Tweeting Nuit Blanche

Where social media and ‘real life’ intersect, crucial questions emerge

Date published: 03/03/2014 9:30:00 AM

Ontario researcher Siobhan O’Flynn started out with a seemingly straightforward question: how do people use Twitter to navigate large‑scale cultural events like Toronto’s Nuit Blanche? Digging in, however, the University of Toronto lecturer and her team unearthed issues of copyright, ethics and privacy that could have a profound impact on how journalists, academics and governments handle social media data.

“The information individuals make available without questioning the consequences is astonishing,” she observes. “It is available for data mining to marketers for a fee—and now, as we are well aware, to intelligence agencies as well. There are vital questions we need to answer here going forward.”

O’Flynn was originally curious to learn if insights into social media use during live events in specific locations might contribute to better urban planning—specifically, the creation of spaces that foster positive social outcomes.

“We wanted to know whether social media exchanges affect people’s real‑world actions and experiences,” she says, “and how that might inform urban planning and event design.”

With the help of an Insight Development Grant from the Social Sciences and Humanities Research Council, O’Flynn and her team, co‑led by digital media artist and interactive producer Faisal Anwar, are analyzing more than 32,000 tweets and retweets from the 2011 and 2012 editions of Nuit Blanche, focusing on how people’s expectations of the events may have been shaped—the majority of tweets, for example, expressed a desire to experience ‘something extraordinary.’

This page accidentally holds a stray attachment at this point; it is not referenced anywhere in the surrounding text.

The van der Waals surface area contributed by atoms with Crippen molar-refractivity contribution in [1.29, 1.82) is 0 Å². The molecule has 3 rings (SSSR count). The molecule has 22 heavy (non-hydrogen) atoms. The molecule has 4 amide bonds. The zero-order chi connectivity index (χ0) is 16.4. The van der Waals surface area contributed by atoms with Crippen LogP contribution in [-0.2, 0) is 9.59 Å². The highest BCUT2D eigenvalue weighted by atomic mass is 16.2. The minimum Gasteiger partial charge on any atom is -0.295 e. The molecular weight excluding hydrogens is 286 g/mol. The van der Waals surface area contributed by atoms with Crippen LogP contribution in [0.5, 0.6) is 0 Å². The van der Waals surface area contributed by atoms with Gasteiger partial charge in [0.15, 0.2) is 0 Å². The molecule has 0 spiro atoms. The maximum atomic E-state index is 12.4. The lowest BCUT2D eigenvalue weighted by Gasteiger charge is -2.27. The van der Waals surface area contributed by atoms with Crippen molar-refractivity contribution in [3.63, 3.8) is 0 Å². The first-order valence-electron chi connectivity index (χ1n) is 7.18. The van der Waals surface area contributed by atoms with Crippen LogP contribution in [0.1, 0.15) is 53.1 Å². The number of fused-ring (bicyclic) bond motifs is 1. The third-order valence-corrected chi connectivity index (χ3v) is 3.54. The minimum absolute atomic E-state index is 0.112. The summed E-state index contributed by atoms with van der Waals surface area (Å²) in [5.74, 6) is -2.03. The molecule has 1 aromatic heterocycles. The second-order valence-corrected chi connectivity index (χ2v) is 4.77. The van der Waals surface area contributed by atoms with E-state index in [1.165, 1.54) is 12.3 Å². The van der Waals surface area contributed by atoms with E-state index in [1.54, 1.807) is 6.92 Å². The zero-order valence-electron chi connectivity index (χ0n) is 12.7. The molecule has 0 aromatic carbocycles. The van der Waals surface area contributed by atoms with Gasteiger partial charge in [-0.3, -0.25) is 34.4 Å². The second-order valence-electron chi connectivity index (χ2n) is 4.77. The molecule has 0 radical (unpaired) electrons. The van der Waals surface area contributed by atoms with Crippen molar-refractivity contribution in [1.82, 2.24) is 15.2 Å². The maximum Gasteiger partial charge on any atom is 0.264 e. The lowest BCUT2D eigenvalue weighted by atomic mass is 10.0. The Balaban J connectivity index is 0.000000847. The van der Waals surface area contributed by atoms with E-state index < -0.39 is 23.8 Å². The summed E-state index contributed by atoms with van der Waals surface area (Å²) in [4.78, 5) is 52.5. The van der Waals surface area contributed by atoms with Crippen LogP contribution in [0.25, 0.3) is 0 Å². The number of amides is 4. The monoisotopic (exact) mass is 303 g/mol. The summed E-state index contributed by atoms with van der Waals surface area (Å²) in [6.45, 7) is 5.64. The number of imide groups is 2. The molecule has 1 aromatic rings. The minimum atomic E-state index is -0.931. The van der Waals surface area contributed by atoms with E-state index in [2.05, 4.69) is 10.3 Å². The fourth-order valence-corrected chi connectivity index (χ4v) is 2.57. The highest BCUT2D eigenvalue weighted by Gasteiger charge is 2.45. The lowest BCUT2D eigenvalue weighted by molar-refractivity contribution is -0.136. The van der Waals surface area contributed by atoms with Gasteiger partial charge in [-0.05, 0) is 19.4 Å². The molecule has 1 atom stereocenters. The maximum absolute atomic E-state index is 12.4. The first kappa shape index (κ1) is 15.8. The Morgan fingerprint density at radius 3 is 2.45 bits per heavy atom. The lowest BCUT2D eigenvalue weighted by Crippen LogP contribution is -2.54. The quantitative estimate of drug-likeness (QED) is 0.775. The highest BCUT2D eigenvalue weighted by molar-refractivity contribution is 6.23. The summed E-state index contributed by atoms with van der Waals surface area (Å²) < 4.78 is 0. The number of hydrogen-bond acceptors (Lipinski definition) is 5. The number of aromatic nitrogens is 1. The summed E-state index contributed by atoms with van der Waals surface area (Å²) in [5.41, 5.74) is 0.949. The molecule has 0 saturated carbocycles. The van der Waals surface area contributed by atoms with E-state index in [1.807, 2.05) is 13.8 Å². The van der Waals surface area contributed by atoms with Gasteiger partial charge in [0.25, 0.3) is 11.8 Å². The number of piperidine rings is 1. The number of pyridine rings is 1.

While considering how best to present the project’s findings, O’Flynn became aware of some stark differences surrounding copyright practices and source anonymity when social media come into play.

“In academic research, it is a longstanding convention to present data anonymously,” says O’Flynn. “But online journals and media outlets—even broadcast media—re‑post names, user photos and actual exchanges. There are no inhibitions.”

Going forward, O’Flynn is making this conflict between regulations and conventions of use, copyright and ethics an additional focus of her research. The fundamental questions, she argues, increasingly revolve around privacy rights and online intellectual property copyright.


Research funded by SSHRC: Nuit Blanche and Transformational Publics